Secondly, the experience of the preceding period always made itself felt, which led to a "traditionalism" even in innovative actions -- out of habit, in memory of earlier successes brought about by the use of certain social techniques. This "experiment" showed itself in the concentration of power in the hands of one man to reach the level of a personality cult (leaving aside other aspects and beginnings of this complex phenomenon) as well as in the use of war-time methods of mobilisation in peace time, etc.

Thirdly, the fits and starts of the economic system, the elements of crisis. In the USSR they showed themselves in a lowering of the rate of growth of social production at the start of the 80s, in the flagrant lack of balance between the amount of money and the amount of goods at the turn of the 1980s to 1990s, in the serious technological backwardness in relation to the scientific and technological revolution.

Fourthly, restoration is often preceded by war. The particularity of the restoration of capitalism is that the war was exceptionally long and hard, even if it was "cold". Moreover, the Soviet system was also greatly weakened by the participation of its troops in the armed conflict in Afghanistan.

However, all these factors were only the beginnings which made possible the restoration of capitalism. That transformation process became a reality through the action of a "subjective factor" that can be broken down as follows:

- the weakening of the "traditional" vanguard role of the Communist Party of the Soviet Union in the country's life

- the decomposition of society into social strata, including within the CPSU itself, reaching a critical level for the Soviet regime

- the too self-confident indulgence of the sincere supporters of socialism, which allowed a global offensive against the existing political and economic system, against the traditional Soviet values, including attacks on V.I. Lenin.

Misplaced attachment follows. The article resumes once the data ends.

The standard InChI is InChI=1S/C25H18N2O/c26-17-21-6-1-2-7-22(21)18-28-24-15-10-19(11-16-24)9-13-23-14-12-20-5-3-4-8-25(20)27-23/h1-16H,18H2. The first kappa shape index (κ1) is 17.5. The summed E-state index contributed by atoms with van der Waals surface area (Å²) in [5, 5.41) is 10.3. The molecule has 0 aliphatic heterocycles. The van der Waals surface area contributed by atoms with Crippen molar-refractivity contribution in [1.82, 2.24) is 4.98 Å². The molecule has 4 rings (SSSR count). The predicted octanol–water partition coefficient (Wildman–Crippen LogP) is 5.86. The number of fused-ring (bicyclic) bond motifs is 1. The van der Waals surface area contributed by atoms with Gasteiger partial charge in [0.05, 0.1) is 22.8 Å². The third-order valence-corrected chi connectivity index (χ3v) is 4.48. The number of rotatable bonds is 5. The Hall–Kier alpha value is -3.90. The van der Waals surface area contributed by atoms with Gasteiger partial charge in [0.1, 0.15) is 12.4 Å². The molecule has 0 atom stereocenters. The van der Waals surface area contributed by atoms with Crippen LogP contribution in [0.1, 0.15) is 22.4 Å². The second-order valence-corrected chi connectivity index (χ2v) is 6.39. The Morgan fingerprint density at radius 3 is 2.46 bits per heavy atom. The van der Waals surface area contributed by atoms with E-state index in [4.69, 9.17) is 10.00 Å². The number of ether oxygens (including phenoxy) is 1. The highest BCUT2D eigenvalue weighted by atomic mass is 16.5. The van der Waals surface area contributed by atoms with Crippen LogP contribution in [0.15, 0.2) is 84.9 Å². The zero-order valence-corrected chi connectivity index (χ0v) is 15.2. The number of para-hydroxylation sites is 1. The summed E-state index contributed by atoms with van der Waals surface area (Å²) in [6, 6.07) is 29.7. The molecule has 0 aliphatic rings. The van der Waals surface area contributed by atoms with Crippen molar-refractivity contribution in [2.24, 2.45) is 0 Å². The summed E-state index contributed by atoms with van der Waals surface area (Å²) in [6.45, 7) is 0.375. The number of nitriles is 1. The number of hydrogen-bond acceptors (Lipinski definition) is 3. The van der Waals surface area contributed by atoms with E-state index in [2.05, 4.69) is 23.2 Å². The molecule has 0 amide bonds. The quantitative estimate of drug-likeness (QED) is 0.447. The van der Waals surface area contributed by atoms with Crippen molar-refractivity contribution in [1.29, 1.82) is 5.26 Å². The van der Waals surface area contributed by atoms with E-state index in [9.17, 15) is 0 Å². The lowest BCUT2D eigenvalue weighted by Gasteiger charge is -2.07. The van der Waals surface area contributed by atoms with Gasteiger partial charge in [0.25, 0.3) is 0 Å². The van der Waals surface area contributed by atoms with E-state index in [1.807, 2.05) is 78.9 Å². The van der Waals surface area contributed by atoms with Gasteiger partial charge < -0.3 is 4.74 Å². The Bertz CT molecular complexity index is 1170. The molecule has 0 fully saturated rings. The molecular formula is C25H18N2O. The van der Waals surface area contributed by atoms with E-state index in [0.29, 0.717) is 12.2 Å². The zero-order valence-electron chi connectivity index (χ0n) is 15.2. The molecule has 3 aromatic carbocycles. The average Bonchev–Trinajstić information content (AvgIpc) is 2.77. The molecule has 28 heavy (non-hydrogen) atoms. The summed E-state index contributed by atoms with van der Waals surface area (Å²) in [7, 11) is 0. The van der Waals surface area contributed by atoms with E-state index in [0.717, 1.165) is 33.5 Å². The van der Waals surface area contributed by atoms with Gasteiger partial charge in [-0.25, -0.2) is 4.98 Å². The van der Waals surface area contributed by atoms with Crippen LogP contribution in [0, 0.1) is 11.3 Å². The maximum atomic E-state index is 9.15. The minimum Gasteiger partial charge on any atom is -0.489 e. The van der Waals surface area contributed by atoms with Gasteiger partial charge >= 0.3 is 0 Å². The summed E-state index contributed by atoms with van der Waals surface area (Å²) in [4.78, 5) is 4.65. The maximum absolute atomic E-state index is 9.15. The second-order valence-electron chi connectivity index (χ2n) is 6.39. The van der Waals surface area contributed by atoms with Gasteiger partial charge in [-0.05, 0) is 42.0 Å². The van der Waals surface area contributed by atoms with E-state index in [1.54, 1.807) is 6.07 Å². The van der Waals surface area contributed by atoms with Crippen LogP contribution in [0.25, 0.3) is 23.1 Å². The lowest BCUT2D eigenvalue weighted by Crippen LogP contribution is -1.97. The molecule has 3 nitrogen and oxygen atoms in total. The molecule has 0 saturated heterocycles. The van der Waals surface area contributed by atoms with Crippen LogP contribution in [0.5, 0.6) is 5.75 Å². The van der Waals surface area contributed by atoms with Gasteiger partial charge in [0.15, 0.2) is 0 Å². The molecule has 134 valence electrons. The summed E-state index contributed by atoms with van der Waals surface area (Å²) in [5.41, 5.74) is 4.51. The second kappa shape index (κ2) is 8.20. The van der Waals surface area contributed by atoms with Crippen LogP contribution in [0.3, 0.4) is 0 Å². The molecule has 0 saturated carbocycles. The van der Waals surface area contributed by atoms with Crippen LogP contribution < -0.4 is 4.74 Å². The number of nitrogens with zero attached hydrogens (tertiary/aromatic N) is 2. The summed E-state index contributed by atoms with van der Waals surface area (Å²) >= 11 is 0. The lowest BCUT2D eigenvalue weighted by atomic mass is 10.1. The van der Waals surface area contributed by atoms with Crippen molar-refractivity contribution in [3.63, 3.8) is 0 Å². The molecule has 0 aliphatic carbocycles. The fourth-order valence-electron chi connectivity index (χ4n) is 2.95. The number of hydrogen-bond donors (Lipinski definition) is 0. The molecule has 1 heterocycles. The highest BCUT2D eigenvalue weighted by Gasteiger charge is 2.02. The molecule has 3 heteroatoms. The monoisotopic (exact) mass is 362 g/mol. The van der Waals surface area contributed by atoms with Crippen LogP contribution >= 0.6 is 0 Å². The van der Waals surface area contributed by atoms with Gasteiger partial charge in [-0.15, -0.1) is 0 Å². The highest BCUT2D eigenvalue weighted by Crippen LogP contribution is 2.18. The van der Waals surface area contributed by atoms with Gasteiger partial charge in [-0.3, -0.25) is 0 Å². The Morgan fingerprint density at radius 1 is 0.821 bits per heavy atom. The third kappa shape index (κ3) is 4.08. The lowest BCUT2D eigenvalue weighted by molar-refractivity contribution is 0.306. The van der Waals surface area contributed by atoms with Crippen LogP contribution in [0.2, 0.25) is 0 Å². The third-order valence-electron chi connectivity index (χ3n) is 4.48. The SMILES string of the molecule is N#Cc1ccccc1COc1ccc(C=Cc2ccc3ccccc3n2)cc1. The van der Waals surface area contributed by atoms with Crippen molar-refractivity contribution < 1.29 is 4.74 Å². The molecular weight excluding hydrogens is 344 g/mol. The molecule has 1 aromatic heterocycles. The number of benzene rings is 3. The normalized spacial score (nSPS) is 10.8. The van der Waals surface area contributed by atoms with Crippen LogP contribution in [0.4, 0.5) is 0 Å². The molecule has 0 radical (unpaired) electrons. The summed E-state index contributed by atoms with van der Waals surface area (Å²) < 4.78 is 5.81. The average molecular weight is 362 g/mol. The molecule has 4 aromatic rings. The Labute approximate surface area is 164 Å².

- the degeneration of the "revolutionary" power which led to its political betrayal. (...)

In the restoration process it is the state that finds itself in a vanguard position. It does not act like a superstructure on an already established base but as a means of stimulating the regression which the wholesale trading system needs so as to become the base. We are thus faced with a unique situation: the functional relations between base and superstructure are reversed -- it is the political that determines the economic. Even Choubais has recognised that privatisation has, so far, been carried out for political rather than economic reasons. (...)



1- For example:

"Only the development of state capitalism, only the painstaking establishment of accounting and control, only the strictest organization and labour discipline, will lead us to socialism....

"I told every workers' delegation with which I had to deal when they came to me and complained that their factory was at a standstill: you would like your factory to be confiscated. Very well, we have blank forms for a decree ready, they can be signed in a minute ... But tell us: have you learnt how to take over production and have you calculated what you will produce? Do you know the connection between what you are producing and the Russian and international market? Whereupon it turns out that they have not learnt this yet;...

"The situation is best among those workers who are carrying out this state capitalism: among the tanners and in the textile and sugar industries, because they have a sober, proletarian knowledge of their industry and they want to preserve it and make it more powerful -- because in that lies the greatest socialism. They say: I can't cope with this just yet; I shall put in capitalists, giving them one-third of the posts, and I shall learn from them." (V. I. Lenin, Collected Works, Volume 27, page 297)

2- Anatoly Borisovich Choubais, "father of Russian privatization" from November 1991 on; today CEO of Russian joint stock company RAO UES (Unified Energy System of Russia).